By: Adrian Moore – Forex Focus
The European Central Bank (ECB) responded to macroeconomic pressures and the eurozone economy’s weak outlook by cutting benchmark interest rates by 10 basis points. Concluding the monetary-policy meeting in Frankfurt last month, the governing council announced a reduction in interest rates on the deposit facility by 10 basis points to -0.50 percent, in line with market expectations. The rate cut has taken the cost of maintaining deposits deeper into negative territory, although the central bank maintained the status quo on rates for refinancing and marginal lending facilities. The European Central Bank also announced the restart of its monthly asset-purchase program (APP) or quantitative easing (QE) on November 1, only a few months after shutting it down completely.
The rate cuts, although widely expected, were not convincing to all of the members of the governing council. Klaas Knot, president of the Dutch central bank, expressed his belief that the outlook is not weak enough to resume bond purchases, while the head of Germany’s central bank, Jens Weidmann, was of the view that a large stimulus may not be necessary for the current circumstances.
Bond yields across the euro area economies have been trading at record lows, indicating the possibility of additional easing and further rate cuts. A large number of market experts, too, do not think the stimulus will be enough to support economic growth in the region.
Acting as the ECB chief during these consequential times, Mario Draghi has created history during his last days as the president of one of the world’s critical central banks, before he hands over the torch to President-elect Christine Lagarde at the end of October.
Key highlights of the ECB’s monetary-policy meeting in September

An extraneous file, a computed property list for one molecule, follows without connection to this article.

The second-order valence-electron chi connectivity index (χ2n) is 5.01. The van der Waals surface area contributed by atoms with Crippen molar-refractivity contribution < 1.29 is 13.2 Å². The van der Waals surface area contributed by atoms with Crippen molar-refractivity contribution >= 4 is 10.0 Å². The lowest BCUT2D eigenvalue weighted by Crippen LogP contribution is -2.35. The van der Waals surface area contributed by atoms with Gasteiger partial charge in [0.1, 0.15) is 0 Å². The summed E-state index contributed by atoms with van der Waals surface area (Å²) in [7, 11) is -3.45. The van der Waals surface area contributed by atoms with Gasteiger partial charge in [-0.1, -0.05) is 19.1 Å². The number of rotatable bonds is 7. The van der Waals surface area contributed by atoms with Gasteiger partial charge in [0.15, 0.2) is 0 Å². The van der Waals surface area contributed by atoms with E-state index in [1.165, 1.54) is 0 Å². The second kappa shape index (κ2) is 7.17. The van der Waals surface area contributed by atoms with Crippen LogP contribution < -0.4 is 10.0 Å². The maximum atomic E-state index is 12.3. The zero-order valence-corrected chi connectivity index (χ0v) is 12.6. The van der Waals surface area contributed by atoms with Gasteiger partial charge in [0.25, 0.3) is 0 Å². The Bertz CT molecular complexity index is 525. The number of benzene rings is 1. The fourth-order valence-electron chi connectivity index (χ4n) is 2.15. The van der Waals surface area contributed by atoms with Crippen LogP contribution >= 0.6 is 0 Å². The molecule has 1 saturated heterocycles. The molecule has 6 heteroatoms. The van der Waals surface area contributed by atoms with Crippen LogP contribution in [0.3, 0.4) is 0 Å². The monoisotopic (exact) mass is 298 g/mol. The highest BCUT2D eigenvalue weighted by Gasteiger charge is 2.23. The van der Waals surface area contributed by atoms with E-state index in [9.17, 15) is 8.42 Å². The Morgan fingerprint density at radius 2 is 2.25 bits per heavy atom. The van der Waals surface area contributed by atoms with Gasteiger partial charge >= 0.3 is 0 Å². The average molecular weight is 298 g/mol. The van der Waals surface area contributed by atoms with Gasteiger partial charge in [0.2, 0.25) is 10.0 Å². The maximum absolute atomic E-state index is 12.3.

While the interest-rate cut was on expected lines, Draghi urged governments to act faster to revive decelerating growth in the eurozone region.
Following are some of the key highlights of the ECB’s monetary-policy action:
- The interest rate on deposits was cut by 10 basis points to -0.5 percent, while interest rates on the main refinancing operations and marginal lending facility were untouched at 0.00 and 0.25 percent respectively.
- The governing council expects to maintain interest rates at current or lower levels until inflation settles close to the central bank’s projected target of 2 percent.
- The central bank will restart its asset-purchase program (APP) on November 1 at a pace of €20 billion per month. The easing will continue as long as the ECB deems it necessary, and the bond purchases will end only after the bank starts raising interest rates again.
- The ECB expects its QE program to boost growth and push inflation higher amid uncertainties surrounding Brexit and the ongoing trade war.
- Principal payments received from maturing securities under the APP will continue for an extended period to maintain ample liquidity in the system. According to officials, the QE program is expected to be in force even after the ECB starts increasing interest rates.
- Policymakers changed the modalities of the quarterly targeted longer-term refinancing operations (TLTRO III). Banks’ lending beyond the prescribed benchmark would be charged a lower interest rate under TLTRO III. The European Central Bank also raised the maturity of operations from two to three years.